Is arthritis just an unavoidable part of getting older? Unfortunately, for some people, a history of arthritis runs deep in their families. But while it’s true that genetics can play a big role in whether or not you will develop arthritis, environment can play a significant role as well.
The most common form of arthritis, osteoarthritis (also called “degenerative joint disease”) is influenced partially by age and genetics. But it’s also triggered by mechanical stresses such as untreated joint injuries.
How Joint Injuries Affect Arthritis
Here’s basically what happens:
If that misalignment or injury irritates one of the many nerves coming out of the spinal column, your body will try to relieve the pressure on the nerve by stabilizing it—that is, reducing joint mobility. This may include muscle spasms, sudden contraction of the muscles around the joint (and these can be very painful in their own right!).
Let’s say a vertebrae in your neck or spine receives some sort of stress or injury. Perhaps it got forced out of alignment after a minor impact, or when you “threw out your back” lifting a heavy object. Or perhaps the joint grows stiff from your sitting in the same position every day. Your body recognizes there’s an injury, and tries to stabilize it.
But in the case of a misaligned joint, stabilizing doesn’t solve the initial problem. And as irritation on the nerve continues, the body will continue to try to stiffen the joint and keep it immobile.
Circulation may be slowed in the joint area as well. Discs between vertebrae can grow thinner at a faster rate than normal. And after many years, painful bone spurs can even form around the area.
You may not be aware that all of this is slowly going on. But if a joint injury isn’t fully healed, it can become a source of osteoarthritis pain 15 to 20 years down the road.
Preventing Arthritis Pain through Lifestyle
So while genetics and age do play a big part in whether you’ll be affected by osteoarthritis, you can take steps to prevent some arthritis pain. In our own experience, we’ve seen that among those who developed genetic arthritis, those who lead an active lifestyle do far better than those who are mostly sedentary.
Here are some basic lifestyle patterns that can help reduce or prevent arthritis pain:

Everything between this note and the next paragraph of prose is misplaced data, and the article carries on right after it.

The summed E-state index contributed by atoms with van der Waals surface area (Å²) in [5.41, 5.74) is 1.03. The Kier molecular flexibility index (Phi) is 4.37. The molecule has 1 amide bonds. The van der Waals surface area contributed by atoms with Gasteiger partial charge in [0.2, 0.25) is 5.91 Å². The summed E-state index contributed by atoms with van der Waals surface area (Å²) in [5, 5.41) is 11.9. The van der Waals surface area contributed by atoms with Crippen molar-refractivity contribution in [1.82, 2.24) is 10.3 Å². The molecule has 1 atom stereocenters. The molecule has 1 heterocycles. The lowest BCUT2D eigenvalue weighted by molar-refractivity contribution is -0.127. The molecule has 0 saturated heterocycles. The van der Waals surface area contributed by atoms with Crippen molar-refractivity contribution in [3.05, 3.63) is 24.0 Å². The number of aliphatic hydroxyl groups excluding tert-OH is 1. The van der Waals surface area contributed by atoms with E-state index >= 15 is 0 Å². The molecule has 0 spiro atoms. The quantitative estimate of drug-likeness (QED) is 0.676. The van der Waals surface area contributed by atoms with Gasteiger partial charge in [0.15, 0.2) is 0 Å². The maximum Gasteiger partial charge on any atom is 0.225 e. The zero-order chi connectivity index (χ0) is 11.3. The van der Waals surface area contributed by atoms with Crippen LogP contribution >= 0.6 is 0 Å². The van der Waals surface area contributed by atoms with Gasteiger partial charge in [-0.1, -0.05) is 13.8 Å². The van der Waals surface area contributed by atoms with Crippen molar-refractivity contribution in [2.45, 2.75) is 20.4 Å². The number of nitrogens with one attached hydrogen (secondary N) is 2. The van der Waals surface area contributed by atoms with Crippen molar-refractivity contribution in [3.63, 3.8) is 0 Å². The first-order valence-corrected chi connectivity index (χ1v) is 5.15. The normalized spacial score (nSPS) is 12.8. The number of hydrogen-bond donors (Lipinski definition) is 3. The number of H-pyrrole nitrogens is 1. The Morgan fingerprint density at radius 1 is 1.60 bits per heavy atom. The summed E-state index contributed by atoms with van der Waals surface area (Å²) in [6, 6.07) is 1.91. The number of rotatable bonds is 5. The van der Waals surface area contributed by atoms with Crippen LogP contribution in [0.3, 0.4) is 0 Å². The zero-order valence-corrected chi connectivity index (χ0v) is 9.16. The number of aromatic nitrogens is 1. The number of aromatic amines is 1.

- Stay active. Regular exercise keeps you flexible, improves heart health and overall circulation, increases your energy and boosts your immune system. If you already have some joint pain, try low-impact activities such as swimming, walking, or bicycling, or exercises that focus on movement and flexibility such as yoga or tai chi.
- Avoid a sedentary lifestyle. Turn off the TV more often and engage in more active hobbies, such as walking the dog or gardening (just watch your posture and use a knee pad!). Find ways to add activity to your work day—stretching and standing often, taking the stairs instead of the elevator, and walking when possible.
- Get proper nutrition. Provide your bones and joints with the vitamins they need to stay strong and avoid injury, and drink plenty of water. (Dr. Maggio will be happy to give you tips for getting the nutrition you need.)
- Maintain a healthy weight. Carrying additional body weight is associated with the development of arthritis, especially in the knees.
- Don’t smoke. Smoking is terrible for your health overall. In relation to arthritis, tobacco smoke reduces circulation to your bones and tissues, speeds up disc degeneration, makes you more susceptible to sprains and other joint injuries, and makes it difficult for you to stay active.
How Chiropractic can help
What about injuries or stiffness that already exist? That’s where chiropractic comes in.
The goal of chiropractic is to restore proper mobility to the joint. Correcting misalignments will relieve pressure on and irritation of nerves, which will signal to the body to “cease and desist” from trying to stabilize the joint.
Chiropractic, along with exercise and stretching, will also improve circulation and reduce pain. (And for those concerned about traditional chiropractic being too much for already-sore joints, the ProAdjuster instrument our office uses is very gentle and can be used when you are sitting up or standing.)
And by keeping the spine properly aligned and flexible, regular chiropractic care can help keep you active and mobile and help reduce the risk of injury in the first place.
If you’re noticing stiffness or pain in your joints after a fall or from “overdoing it” over the weekend, call us and let us check it out before it becomes a bigger problem. Don’t wait for it to develop into something more painful.
So is it possible to prevent arthritis? Maybe not 100%, especially not for those who are genetically predisposed to it. But by staying mobile and getting injuries taken care of now, you may significantly reduce the severity of osteoarthritis pain in the future.